For more information about the project see Mapping the Paths of Family Justice

For more information or to discuss further please contact Nicky Gough on 07711 527968 or email


Mediation explained

From 6 April 2011 the Ministry of Justice proposed that before anyone made an application to the court in relevant family proceedings (and this is not divorce – relevant means an application in relation to money matters or children issues), the person making the application should contact a mediator.

Nicky GoughMediators must be authorised to carry out the mediation information and assessment meetings (MIAMs).  The applicant attends an information meeting at which the mediator will give advice about all forms of alternate dispute resolution.  This could involve mediation, whereby both parties meet with a trained mediator to see if the three can make any progress with regard to agreeing what is to happen either in relation to financial matters or in relation to the children.  The mediator may also discuss a collaborative process, whereby each person going through the divorce or separation has a collaborative lawyer and the four meet round the table to work through what needs to be done either in relation to money, property e.t.c., or children or both.

Hopefully a form of mediation acceptable to all the parties can be agreed.  If not, to demonstrate compliance with the Ministry of Justice pre-action protocol, the applicant would need to provide a form FM1 with their application to the court.  This is generally completed by the mediator, but can be signed by the solicitor acting for the applicant.

So what does the initial meeting with the mediator consist of?  Generally the mediator will try and meet both parties, either separately or together, and explore with them the various options available.  Also whether mediation is suitable if there is a risk of either party being influenced by fear of violence or intimidation.  A mediator can also assess whether they qualify financially for Legal Aid for family mediation.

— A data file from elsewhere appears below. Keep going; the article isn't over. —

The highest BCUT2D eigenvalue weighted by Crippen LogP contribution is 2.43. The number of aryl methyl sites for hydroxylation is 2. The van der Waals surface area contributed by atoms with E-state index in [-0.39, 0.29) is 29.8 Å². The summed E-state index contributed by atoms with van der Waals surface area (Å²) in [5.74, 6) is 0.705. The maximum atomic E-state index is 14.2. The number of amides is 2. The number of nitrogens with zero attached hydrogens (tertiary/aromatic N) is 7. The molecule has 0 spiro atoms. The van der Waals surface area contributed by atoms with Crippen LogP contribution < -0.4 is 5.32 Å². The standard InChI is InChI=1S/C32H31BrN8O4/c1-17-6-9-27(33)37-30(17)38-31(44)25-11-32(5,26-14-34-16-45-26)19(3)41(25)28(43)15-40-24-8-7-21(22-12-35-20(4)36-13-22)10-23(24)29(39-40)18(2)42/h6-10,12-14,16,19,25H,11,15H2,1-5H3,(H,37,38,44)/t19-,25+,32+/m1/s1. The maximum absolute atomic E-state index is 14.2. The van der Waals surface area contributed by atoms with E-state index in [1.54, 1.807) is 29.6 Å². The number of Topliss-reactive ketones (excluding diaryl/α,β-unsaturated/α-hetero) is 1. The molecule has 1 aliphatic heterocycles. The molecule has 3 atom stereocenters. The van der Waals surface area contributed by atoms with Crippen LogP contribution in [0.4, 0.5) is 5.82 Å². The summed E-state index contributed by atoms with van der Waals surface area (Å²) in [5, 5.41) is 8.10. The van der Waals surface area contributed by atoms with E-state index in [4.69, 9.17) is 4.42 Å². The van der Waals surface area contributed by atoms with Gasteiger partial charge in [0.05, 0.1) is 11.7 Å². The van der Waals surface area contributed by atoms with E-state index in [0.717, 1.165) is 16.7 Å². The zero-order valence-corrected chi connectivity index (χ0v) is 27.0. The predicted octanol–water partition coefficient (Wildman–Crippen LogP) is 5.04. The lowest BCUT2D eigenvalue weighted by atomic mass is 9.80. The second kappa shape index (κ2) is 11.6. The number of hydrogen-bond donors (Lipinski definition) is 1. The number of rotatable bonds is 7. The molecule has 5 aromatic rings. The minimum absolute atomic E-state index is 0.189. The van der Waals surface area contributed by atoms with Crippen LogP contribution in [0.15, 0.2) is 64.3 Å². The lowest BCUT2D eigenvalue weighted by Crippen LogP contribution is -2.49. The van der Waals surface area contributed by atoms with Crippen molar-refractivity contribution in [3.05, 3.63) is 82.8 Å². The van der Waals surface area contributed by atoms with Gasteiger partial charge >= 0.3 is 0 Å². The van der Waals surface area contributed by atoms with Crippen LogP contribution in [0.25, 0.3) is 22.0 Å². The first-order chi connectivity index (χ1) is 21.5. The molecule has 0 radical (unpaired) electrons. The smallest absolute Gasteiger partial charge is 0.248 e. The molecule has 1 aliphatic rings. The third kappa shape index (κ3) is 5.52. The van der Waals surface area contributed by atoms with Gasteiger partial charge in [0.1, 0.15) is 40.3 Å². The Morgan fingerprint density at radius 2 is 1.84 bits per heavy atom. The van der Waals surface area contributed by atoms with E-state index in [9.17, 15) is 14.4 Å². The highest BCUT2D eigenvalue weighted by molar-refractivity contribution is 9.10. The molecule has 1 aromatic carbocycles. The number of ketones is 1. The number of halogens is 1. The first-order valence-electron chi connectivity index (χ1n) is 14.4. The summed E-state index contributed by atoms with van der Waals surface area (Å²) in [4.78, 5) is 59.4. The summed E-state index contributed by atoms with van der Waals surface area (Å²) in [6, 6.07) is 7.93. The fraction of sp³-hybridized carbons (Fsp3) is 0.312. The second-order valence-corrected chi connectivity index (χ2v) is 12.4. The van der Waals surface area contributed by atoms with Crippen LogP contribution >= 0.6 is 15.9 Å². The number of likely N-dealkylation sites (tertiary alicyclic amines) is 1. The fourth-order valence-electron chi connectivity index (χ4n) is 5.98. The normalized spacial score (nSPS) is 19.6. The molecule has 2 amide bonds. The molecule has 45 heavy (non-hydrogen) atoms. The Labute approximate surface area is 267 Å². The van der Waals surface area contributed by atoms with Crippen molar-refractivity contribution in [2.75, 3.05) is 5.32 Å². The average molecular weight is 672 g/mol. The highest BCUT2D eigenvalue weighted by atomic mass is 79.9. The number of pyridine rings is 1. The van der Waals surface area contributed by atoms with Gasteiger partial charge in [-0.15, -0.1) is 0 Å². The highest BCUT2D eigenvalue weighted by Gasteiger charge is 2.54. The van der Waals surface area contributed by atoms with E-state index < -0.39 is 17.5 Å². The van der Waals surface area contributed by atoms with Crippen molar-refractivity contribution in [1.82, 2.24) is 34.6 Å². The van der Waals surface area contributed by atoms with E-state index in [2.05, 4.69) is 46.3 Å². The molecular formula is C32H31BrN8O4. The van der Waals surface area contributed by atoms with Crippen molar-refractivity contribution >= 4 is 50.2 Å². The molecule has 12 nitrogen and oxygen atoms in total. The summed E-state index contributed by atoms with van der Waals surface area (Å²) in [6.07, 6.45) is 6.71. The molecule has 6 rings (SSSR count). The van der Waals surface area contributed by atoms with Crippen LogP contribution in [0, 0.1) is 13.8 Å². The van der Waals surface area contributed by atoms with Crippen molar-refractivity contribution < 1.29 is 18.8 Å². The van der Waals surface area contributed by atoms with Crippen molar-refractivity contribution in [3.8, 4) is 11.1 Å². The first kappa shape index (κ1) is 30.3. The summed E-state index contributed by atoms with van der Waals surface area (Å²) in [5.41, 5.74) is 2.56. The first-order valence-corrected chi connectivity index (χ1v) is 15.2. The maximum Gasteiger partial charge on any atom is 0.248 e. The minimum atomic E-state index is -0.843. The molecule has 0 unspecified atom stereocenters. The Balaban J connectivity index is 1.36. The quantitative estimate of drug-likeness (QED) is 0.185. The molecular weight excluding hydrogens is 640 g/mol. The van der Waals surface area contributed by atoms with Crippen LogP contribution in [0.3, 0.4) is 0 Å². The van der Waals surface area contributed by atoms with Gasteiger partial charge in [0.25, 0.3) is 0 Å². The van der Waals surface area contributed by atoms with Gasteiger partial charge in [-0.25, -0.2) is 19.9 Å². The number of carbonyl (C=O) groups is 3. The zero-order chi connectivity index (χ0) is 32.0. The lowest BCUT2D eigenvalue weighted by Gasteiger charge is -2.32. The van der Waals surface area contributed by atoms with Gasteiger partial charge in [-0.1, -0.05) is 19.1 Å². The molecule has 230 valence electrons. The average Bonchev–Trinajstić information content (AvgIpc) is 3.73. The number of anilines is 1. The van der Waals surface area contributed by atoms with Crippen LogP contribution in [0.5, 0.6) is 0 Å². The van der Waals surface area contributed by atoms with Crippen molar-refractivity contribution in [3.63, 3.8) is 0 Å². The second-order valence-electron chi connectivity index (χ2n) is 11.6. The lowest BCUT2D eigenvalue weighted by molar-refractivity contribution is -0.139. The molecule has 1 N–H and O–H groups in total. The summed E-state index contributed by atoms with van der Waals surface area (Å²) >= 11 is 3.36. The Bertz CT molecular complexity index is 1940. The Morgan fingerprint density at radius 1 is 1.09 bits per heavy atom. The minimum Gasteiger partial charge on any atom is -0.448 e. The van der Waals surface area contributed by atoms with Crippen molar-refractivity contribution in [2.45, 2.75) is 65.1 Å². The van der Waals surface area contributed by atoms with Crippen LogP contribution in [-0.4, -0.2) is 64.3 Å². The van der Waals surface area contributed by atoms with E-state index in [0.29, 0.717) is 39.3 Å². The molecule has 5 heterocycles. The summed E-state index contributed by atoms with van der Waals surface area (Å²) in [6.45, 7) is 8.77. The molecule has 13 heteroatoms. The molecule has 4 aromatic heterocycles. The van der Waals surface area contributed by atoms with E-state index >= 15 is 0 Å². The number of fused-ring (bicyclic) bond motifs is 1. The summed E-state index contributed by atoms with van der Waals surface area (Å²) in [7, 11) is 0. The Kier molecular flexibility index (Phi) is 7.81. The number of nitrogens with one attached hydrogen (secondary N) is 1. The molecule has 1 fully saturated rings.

If the parties do qualify for Legal Aid then the mediator cannot charge for this initial MIAMs meeting.  If either party qualifies for Legal Aid and they both decide to proceed with mediation, they are given the option of an onward referral to a Legal Aid Mediation Service if that particular mediator does not offer Legal Aid mediation.  The parties can decide to stay with their mediator, or choose the collaborative option.

The role of the mediator is of course totally neutral.  Mediators do not give legal advice.  For that, in the collaborative process, you need a collaborative lawyer or a solicitor, whether or not collaboratively trained.

What will it cost?

At the moment it is approximately £80 per person for attending the MIAMs meeting, or £200 per session if the parties attend jointly.

If the parties decide to proceed to mediation the cost will, subject to any particular consideration, be approximately £180 per hour per couple, with additional charges for the production of documents, depending on the amount of work involved.  The fees can be shared between the parties on a 50/50 basis, or in any other way that they may agree.

For more information or to discuss further please contact Nicky Gough on 07711 527968 or email


Is the divorce process unfair to men?

I make no apologies for revisiting this issue as it does seem to be a common concern.  There is a widespread perception that with the divorce process and any issue or argument over children, particularly if it is conducted through the courts, favours women.  Is this correct?

post_imageThe courts, when dealing with children, have as their primary concern the welfare of the children.  A fairly neutral position and certainly one that is supposedly child focused as opposed to looking after the interests of either parent.